New insight into how the body ‘gobbles up’ asthma-inducing cells
Researchers in the MRC Centre for Inflammation Research look into potential novel therapy for treating allergy-induced lung diseases.
Allergy-induced lung diseases, such as asthma, occur when the immune system does not respond properly to otherwise-harmless substances found in the environment (e.g. pollen).
The resulting inflammation causes on average three deaths every day in the UK, and with 5.4 million people currently being treated for asthma in the UK it is very much still a prevalent problem.
It has been previously determined that a certain type of white blood cell within the human immune system – called an ‘eosinophil’ (above) – plays a role in how severe allergy-induced lung diseases are.
Usually, when an allergic reaction is subsiding the eosinophils undergo ‘self-destruct’, and are subsequently ‘eaten’ and removed from the body by surrounding cells.
However, it has also been shown that the ability of the surrounding cells to eat dead eosinophils is reduced in people with asthma. What is currently unknown is whether this reduced ability directly contributes to the severity of illness.
Recent experiments led by Dr Jennifer Felton, Dr Chris Lucas and Professor Adriano Rossi at the MRC Centre for Inflammation Research have shown that a molecule called ‘Mer’ is important for eating dead eosinophils.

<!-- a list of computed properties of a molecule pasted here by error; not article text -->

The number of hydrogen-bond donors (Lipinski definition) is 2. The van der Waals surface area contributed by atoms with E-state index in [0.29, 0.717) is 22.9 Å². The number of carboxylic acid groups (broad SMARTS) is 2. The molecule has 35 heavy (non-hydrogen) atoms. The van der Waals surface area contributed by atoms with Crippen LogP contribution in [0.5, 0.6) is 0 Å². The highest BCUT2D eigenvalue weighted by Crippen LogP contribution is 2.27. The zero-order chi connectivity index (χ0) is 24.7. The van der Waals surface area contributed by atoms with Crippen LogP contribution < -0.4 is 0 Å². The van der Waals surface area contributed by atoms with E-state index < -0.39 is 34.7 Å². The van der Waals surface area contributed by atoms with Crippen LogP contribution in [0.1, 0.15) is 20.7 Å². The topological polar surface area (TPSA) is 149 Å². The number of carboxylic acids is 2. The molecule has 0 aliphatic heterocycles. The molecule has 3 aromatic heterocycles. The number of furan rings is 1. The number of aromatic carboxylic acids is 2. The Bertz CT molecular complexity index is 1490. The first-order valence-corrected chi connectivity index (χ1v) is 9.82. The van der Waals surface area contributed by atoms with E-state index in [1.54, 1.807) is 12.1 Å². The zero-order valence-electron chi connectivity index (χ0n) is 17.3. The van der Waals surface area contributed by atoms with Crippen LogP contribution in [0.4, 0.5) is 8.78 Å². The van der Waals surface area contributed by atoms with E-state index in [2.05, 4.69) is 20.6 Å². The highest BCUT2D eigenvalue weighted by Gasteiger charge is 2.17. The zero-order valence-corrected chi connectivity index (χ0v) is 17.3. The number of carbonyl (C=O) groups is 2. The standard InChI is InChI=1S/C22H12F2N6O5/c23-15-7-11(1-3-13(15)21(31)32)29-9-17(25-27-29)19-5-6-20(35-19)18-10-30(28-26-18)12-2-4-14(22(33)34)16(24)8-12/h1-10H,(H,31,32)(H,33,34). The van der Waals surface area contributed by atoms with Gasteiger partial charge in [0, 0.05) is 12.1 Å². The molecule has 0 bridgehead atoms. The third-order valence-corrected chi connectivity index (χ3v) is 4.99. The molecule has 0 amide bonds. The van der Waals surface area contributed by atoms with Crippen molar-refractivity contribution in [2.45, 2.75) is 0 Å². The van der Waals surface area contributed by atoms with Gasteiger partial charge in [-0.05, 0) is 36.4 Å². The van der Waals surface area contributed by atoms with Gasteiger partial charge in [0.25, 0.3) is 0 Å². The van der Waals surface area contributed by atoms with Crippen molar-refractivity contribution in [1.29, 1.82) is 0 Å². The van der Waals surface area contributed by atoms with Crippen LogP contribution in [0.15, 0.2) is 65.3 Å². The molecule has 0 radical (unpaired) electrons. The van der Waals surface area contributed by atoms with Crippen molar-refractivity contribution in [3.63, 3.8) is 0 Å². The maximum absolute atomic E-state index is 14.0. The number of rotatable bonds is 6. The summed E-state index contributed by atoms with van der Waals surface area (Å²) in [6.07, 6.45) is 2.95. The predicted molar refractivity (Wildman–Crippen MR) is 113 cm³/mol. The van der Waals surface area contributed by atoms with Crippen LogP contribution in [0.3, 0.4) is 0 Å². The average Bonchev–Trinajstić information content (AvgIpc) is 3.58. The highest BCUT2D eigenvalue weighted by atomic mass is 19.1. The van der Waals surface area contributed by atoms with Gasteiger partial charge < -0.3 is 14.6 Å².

Dr Lucas says:
"High-dose steroid treatment is frequently used in poorly controlled asthma. However, this causes multiple side effects, and a significant proportion of asthmatic individuals are steroid-resistant. Therefore, identifying new targets that ‘switch off’ allergic inflammation is key to developing new therapies for diseases such as asthma."
In the team’s study, a low amount or complete absence of Mer led to both a reduced ability to eat dead eosinophils and an inability to ‘switch off’ allergic inflammation in the lungs in a timely fashion, leading to increased inflammation and worse outcomes.
Finding a way for the immune system to eat more dead eosinophils is therefore a potential novel therapeutic strategy to treat asthma and other allergic diseases.
Dr Lucas concludes:
"The next step will be to see if boosting the levels of the molecule ‘Mer’ leads to the termination of allergic inflammation; if so this strategy could be used to develop new treatments for asthma and allergy with a potential for fewer side effects"